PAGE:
Raising ID code 4, Low-Density Polyethylene (LDPE) are the most used family of plastics in the world. This type of plastic has the simplest plastic polymer chemical structure, making it very easy and very cheap to process. LDPE polymers have significant chain branching including long side chains making it less dense and less crystalline (structurally ordered) and thus generally thinner more flexible form of polyethylene. LDPE is mostly used for bags (grocery, bread, frozen food bags, garbage), plastic wraps; coatings for paper milk cartons and hot & cold beverage cups; some squeezable bottles (honey, mustard oil, other edible oils), food storage containers, container lids. Also used for wires and cable covering. Although some studies have shown that LDPE could also cause unhealthy hormonal effects in humans, LDPE is considered as a safer plastic option for food and drink use. Unfortunately, this type of plastic is quite difficult to be recycled.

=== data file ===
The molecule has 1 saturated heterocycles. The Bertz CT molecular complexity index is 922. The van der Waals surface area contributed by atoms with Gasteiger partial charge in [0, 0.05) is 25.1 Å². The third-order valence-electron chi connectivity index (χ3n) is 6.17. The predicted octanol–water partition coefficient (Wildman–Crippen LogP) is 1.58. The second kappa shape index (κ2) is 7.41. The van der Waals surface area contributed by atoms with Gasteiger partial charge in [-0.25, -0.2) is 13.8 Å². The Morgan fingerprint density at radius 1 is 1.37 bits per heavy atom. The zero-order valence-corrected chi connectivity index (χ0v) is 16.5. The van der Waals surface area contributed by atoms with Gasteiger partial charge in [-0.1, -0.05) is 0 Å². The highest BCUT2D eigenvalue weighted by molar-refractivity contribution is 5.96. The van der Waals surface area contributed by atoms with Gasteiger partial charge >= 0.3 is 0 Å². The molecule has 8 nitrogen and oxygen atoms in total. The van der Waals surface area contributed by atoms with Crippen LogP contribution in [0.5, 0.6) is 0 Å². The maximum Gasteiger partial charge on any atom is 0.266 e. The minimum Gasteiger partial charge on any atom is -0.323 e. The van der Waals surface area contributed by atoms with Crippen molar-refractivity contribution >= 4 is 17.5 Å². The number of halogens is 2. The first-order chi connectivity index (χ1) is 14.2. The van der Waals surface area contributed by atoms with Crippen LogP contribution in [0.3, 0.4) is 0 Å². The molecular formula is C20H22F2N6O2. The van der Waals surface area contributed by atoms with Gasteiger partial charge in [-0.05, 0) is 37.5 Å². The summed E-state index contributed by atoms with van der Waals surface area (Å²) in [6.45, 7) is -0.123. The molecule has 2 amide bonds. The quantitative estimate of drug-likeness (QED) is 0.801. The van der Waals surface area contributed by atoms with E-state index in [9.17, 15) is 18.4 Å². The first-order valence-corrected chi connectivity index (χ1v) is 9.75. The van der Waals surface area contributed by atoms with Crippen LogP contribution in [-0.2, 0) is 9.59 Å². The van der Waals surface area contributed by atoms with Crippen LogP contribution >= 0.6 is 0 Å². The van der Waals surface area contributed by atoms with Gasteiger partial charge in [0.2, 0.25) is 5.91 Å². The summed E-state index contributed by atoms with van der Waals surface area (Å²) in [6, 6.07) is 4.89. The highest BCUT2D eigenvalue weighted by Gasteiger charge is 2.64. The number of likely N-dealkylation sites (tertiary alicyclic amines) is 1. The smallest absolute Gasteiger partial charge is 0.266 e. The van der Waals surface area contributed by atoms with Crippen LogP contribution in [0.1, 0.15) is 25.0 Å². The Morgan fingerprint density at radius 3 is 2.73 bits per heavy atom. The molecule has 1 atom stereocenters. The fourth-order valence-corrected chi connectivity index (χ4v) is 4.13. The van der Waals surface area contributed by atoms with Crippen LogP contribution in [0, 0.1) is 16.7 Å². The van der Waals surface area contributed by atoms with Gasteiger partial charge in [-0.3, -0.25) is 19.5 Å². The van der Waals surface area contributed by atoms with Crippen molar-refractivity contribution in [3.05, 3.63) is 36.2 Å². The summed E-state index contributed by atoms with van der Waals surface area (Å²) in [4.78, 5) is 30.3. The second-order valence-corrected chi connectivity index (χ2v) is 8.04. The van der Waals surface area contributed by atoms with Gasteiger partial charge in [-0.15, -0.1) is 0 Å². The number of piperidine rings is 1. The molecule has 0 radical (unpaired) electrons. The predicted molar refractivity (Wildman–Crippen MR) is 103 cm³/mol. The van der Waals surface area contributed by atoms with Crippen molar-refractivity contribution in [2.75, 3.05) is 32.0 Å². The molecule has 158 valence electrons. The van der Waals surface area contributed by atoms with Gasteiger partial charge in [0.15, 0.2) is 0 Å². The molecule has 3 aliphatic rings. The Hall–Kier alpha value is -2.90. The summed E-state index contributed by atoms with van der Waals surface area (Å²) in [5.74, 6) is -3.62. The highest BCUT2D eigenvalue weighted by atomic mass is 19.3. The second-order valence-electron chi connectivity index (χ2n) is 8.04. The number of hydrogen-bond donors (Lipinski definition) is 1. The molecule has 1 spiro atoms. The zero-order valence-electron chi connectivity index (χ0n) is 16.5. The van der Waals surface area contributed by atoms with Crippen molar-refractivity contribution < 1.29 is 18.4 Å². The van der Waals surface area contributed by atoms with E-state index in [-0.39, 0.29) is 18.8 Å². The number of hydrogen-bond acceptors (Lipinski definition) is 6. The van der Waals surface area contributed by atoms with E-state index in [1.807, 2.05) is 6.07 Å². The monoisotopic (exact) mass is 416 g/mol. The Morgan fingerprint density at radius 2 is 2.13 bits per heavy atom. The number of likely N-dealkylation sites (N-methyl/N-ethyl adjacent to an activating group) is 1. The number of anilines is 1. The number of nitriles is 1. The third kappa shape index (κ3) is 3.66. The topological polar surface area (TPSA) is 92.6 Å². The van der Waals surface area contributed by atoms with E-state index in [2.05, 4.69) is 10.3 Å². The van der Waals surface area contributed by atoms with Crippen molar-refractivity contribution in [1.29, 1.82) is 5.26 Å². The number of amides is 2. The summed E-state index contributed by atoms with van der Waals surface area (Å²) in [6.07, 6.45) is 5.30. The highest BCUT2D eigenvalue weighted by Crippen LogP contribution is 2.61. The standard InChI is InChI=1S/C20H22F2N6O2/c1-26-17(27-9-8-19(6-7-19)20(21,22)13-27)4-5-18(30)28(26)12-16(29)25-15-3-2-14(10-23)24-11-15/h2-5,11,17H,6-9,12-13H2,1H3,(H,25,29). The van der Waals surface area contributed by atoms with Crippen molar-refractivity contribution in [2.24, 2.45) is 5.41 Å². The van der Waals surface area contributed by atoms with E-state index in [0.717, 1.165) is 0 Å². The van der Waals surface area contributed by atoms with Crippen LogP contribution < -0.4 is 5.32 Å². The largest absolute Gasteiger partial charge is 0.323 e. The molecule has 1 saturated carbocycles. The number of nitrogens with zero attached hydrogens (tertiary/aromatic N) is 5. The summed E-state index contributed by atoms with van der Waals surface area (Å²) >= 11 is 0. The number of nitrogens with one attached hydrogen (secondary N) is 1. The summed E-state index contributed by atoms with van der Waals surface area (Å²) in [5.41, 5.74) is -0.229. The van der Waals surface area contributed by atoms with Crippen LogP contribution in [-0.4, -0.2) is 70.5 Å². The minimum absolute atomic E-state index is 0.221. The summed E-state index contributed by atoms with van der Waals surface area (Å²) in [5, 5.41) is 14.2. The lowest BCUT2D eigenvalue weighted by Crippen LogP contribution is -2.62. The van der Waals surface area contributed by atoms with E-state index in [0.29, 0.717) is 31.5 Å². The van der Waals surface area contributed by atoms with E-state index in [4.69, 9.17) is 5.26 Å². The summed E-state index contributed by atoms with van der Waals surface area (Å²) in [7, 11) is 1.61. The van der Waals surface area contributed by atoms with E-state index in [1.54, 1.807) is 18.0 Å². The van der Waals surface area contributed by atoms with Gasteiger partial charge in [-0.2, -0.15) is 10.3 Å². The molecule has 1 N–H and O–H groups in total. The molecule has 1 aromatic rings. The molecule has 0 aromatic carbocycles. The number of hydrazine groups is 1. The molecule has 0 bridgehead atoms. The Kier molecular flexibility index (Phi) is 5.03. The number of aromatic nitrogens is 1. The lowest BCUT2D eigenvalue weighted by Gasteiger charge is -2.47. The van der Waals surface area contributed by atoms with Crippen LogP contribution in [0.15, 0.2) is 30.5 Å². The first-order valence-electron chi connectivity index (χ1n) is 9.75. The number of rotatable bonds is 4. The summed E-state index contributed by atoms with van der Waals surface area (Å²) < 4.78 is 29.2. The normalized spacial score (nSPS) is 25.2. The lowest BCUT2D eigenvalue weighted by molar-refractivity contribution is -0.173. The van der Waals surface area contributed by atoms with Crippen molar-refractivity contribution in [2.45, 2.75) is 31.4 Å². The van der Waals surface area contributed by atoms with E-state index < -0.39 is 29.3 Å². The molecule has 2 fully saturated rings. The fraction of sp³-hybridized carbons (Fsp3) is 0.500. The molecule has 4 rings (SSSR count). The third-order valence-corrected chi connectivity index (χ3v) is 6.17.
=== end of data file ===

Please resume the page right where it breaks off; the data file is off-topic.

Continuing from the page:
Resin ID code 5, Polypropylene (PP)- Stiffer and more resistant to heat, PP is widely used for hot food containers. Its strength quality is somewhere between LDPE and HDPE. Besides in thermal vest and car parts, PP is also included in a disposable diaper and sanitary pad liners. Same as LDPE, PP is considered a safer plastic option for food and drink use. And although it bears all those amazing qualities, PP is not quite recyclable and could also cause asthma and hormone disruption in human.
Resin ID code 6, Polystyrene (PS) is the styrofoam we all commonly used for food containers, egg cartons, disposable cups and bowls, packaging and also bike helmet. When exposed with hot and oily food, PS could leach styrene that is considered as brain and nervous system toxicant. It could also affect genes, liver and immune system. On top of all of those risks, PS has a low cycling rate.